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Who let the dogs out here?

City parks director may have a plan for free plastic bags for pet waste

Kim Gilmer, Lake Oswego's parks director, was so enthusiastic about a money-saving proposal she broke the news to the city council before telling the city manager of her idea.

'I'm letting the dog out of the bag on this one,' said Gilmer, explaining she might have a way for the city to keep supplying bags for pet waste at local parks without having to pay for them. The savings could amount to $40,000 a year, according to past council discussions of the cost of disposal bags.

'We have identified a potential source that will cost us nothing,' Gilmer said during a council meeting Tuesday. 'But it is a sponsorship program. We have never done advertising like this in our parks system.'

However, she added, 'Given the economics of what we're going through right now, it may be an acceptable compromise or tradeoff.'

No company was named, but Gilmer said the vendor would need at least 100 sites in the area, and so she's exploring the idea with parks departments in Tualatin and Sherwood to reach that target.

City leaders are looking at every public service possible to scrape together extra money this year, as the government looks to offset declining state funding of local schools while dealing with budgetary issues of its own.

Gilmer's proposal emerged as the council considered options for funding removal of English ivy at city-owned parks and natural areas.

It's not the only invasive species crowding out native plants, but it's the biggest issue by far, Gilmer said.

And one of the council's 2011 goals is to consider, refine and implement policies, programs and volunteer initiatives supporting environmental stewardship of public and private natural resources.

After some private property owners raised concerns about regulations of environmentally sensitive lands, the council in July 2010 initiated changes to the program, which limits development near waterways and wetlands and tree groves.

In addition to adding some flexibility to the rules, the council wanted to look at taking a watershed-based approach to environmental management, better supporting voluntary stewardship, offering more education and outreach and leading by example by taking better care of natural resources on city-owned land.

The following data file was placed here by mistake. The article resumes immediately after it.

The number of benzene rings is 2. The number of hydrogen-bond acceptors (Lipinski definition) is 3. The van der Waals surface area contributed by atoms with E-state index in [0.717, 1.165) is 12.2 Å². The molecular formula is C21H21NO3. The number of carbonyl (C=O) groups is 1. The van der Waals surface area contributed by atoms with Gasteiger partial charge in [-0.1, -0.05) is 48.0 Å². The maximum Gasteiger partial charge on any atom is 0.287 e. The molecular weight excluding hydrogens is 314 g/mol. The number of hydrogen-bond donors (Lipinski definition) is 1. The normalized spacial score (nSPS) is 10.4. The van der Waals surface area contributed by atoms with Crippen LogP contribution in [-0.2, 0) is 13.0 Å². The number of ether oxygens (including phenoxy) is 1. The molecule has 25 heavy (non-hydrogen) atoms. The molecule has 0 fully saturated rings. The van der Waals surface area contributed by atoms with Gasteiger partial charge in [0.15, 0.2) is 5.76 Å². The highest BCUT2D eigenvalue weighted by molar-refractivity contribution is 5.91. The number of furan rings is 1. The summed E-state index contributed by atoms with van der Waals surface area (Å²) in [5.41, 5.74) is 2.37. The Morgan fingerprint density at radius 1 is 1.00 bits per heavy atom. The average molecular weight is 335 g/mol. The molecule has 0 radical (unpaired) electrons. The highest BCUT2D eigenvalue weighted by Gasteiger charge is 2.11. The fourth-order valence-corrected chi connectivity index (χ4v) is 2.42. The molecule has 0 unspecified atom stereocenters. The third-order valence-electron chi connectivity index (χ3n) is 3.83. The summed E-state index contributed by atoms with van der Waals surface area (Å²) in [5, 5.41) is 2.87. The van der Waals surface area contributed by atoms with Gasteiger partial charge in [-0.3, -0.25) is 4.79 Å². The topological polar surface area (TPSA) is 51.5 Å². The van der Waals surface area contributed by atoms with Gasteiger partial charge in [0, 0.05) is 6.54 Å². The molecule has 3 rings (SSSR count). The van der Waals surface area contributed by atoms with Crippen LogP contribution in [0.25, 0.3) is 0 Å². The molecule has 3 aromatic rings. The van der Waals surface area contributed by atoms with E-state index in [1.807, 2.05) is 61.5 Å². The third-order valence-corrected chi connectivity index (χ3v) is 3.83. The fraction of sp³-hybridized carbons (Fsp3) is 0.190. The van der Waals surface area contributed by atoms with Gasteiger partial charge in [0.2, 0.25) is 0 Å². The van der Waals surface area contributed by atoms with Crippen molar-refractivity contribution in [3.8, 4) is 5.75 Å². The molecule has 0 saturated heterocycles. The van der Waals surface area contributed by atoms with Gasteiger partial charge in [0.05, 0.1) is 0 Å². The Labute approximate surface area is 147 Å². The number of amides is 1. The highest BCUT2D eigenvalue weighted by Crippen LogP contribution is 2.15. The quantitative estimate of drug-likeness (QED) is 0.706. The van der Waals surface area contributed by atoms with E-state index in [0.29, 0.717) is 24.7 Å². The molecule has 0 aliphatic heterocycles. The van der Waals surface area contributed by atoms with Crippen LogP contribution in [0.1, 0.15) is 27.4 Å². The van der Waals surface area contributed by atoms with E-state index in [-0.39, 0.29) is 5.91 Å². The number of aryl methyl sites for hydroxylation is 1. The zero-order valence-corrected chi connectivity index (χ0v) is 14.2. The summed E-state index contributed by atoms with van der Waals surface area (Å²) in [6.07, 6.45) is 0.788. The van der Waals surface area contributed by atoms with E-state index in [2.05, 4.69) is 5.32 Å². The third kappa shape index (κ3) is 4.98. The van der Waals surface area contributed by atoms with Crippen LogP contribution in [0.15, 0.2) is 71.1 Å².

Those efforts would all come with new costs to the city ¾ up to almost $192,000, possibly from surface water fee increases.

But the council on Tuesday did not move to add every one of those initiatives to the 2011-12 spending plan, which is now under review by the citizen budget committee.

Instead, the city will delay a planned review of properties mapped as sensitive lands and analysis of those identified as candidates to be added to the program ¾ a precursor to actually mapping them as sensitive lands. The council will also hold off on making related map updates.

At the same time, city leaders plan to fund a few natural resource program improvements, estimated to cost less than $100,000 overall. They include:

n Taking steps to offer a Backyard Habitat Certification Program in partnership with Columbia Land Trust and the Audubon Society of Portland.

n Hiring someone to work on contract to coordinate with the city's two watershed councils and serve as an education coordinator across city departments; if possible, the part-time worker could also help coordinate volunteers for park projects.

n Councilors opposed increasing money for a contracted arborist to work on long-range urban forestry activities, but they did support increasing funding for an arborist to work on two other efforts: addressing problems with regulations of small, isolated tree groves protected for wildlife habitat, and developing materials for exempting certain invasive tree species from the city's tree-cutting rules.

n Rather than encouraging planting of street trees through a partnership with Friends of Trees, the council opted to earmark some neighborhood grant money, already in the budget and eligible for landscaping, for trees.

The council also discussed creation of a subcommittee, essentially a 'third look' working group to follow up on efforts of the city's Second Look Task Force, which spent almost a year reviewing the sensitive lands program and recommending changes.

Councilors Mary Olson and Mike Kehoe have offered to lead that effort, which will look at ways the city might ease the program's regulatory burden on private property owners while still meeting state and regional policies requiring protection of water resources and wildlife habitat.

They hoped to hire a private attorney to advise them in their work.

However, other council members expressed concerns about hiring outside counsel before addressing the scope of what Kehoe and Olson hope to change.

'The approach of hiring outside counsel to repackage it misses the first point of 'what are you repackaging?'' Councilor Bill Tierney said. 'I think that would be a logical first step.'